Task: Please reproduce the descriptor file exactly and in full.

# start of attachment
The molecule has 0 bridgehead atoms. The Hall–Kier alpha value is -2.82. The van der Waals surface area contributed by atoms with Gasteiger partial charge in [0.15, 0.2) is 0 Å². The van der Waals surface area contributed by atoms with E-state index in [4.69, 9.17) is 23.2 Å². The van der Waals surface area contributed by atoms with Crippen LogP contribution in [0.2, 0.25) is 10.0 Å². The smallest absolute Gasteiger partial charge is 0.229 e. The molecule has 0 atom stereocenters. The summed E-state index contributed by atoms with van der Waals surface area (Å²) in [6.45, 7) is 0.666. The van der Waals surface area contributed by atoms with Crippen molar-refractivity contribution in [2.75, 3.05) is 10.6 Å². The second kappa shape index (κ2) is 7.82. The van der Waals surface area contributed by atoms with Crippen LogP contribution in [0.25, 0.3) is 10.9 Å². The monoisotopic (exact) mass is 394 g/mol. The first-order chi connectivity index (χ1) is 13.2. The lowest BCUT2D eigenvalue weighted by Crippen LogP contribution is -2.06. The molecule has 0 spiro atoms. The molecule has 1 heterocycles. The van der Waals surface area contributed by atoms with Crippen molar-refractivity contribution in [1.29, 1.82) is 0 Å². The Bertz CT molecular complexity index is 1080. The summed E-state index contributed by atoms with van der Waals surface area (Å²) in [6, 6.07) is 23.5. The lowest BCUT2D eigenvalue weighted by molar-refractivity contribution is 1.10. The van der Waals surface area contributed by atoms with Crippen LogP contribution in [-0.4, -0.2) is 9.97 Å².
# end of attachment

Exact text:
The molecule has 0 bridgehead atoms. The Hall–Kier alpha value is -2.82. The van der Waals surface area contributed by atoms with Gasteiger partial charge in [0.15, 0.2) is 0 Å². The van der Waals surface area contributed by atoms with E-state index in [4.69, 9.17) is 23.2 Å². The van der Waals surface area contributed by atoms with Crippen LogP contribution in [0.2, 0.25) is 10.0 Å². The smallest absolute Gasteiger partial charge is 0.229 e. The molecule has 0 atom stereocenters. The summed E-state index contributed by atoms with van der Waals surface area (Å²) in [6.45, 7) is 0.666. The van der Waals surface area contributed by atoms with Crippen molar-refractivity contribution in [2.75, 3.05) is 10.6 Å². The second kappa shape index (κ2) is 7.82. The van der Waals surface area contributed by atoms with Crippen LogP contribution in [0.25, 0.3) is 10.9 Å². The monoisotopic (exact) mass is 394 g/mol. The first-order chi connectivity index (χ1) is 13.2. The lowest BCUT2D eigenvalue weighted by Crippen LogP contribution is -2.06. The molecule has 0 spiro atoms. The molecule has 1 heterocycles. The van der Waals surface area contributed by atoms with Crippen molar-refractivity contribution in [1.29, 1.82) is 0 Å². The Bertz CT molecular complexity index is 1080. The summed E-state index contributed by atoms with van der Waals surface area (Å²) in [6, 6.07) is 23.5. The lowest BCUT2D eigenvalue weighted by molar-refractivity contribution is 1.10. The van der Waals surface area contributed by atoms with Crippen LogP contribution in [-0.4, -0.2) is 9.97 Å².